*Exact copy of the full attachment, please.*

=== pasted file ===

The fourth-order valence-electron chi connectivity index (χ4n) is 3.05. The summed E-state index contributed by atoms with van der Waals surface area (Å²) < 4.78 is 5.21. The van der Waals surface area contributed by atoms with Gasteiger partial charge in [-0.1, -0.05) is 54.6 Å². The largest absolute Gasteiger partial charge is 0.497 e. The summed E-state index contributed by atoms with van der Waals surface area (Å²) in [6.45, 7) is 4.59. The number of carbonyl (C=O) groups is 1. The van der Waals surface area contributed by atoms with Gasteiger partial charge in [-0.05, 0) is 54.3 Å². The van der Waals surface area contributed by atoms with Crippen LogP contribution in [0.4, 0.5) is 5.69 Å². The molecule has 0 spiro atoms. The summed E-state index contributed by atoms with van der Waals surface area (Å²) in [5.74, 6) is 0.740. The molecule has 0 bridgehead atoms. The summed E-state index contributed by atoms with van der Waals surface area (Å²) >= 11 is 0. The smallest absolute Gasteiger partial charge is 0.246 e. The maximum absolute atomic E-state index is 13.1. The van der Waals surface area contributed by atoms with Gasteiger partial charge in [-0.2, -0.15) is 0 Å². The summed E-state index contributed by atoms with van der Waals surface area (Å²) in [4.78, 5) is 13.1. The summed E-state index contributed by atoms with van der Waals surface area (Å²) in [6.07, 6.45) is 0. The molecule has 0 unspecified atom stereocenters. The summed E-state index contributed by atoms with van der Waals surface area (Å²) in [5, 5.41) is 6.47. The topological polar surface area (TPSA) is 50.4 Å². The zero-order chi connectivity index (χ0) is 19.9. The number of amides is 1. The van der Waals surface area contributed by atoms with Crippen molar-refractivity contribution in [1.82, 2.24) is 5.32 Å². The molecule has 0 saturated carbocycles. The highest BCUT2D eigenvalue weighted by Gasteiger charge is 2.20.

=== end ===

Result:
The fourth-order valence-electron chi connectivity index (χ4n) is 3.05. The summed E-state index contributed by atoms with van der Waals surface area (Å²) < 4.78 is 5.21. The van der Waals surface area contributed by atoms with Gasteiger partial charge in [-0.1, -0.05) is 54.6 Å². The largest absolute Gasteiger partial charge is 0.497 e. The summed E-state index contributed by atoms with van der Waals surface area (Å²) in [6.45, 7) is 4.59. The number of carbonyl (C=O) groups is 1. The van der Waals surface area contributed by atoms with Gasteiger partial charge in [-0.05, 0) is 54.3 Å². The van der Waals surface area contributed by atoms with Crippen LogP contribution in [0.4, 0.5) is 5.69 Å². The molecule has 0 spiro atoms. The summed E-state index contributed by atoms with van der Waals surface area (Å²) in [5.74, 6) is 0.740. The molecule has 0 bridgehead atoms. The summed E-state index contributed by atoms with van der Waals surface area (Å²) >= 11 is 0. The smallest absolute Gasteiger partial charge is 0.246 e. The maximum absolute atomic E-state index is 13.1. The van der Waals surface area contributed by atoms with Gasteiger partial charge in [-0.2, -0.15) is 0 Å². The summed E-state index contributed by atoms with van der Waals surface area (Å²) in [4.78, 5) is 13.1. The summed E-state index contributed by atoms with van der Waals surface area (Å²) in [6.07, 6.45) is 0. The molecule has 0 unspecified atom stereocenters. The summed E-state index contributed by atoms with van der Waals surface area (Å²) in [5, 5.41) is 6.47. The topological polar surface area (TPSA) is 50.4 Å². The zero-order chi connectivity index (χ0) is 19.9. The number of amides is 1. The van der Waals surface area contributed by atoms with Crippen molar-refractivity contribution in [1.82, 2.24) is 5.32 Å². The molecule has 0 saturated carbocycles. The highest BCUT2D eigenvalue weighted by Gasteiger charge is 2.20.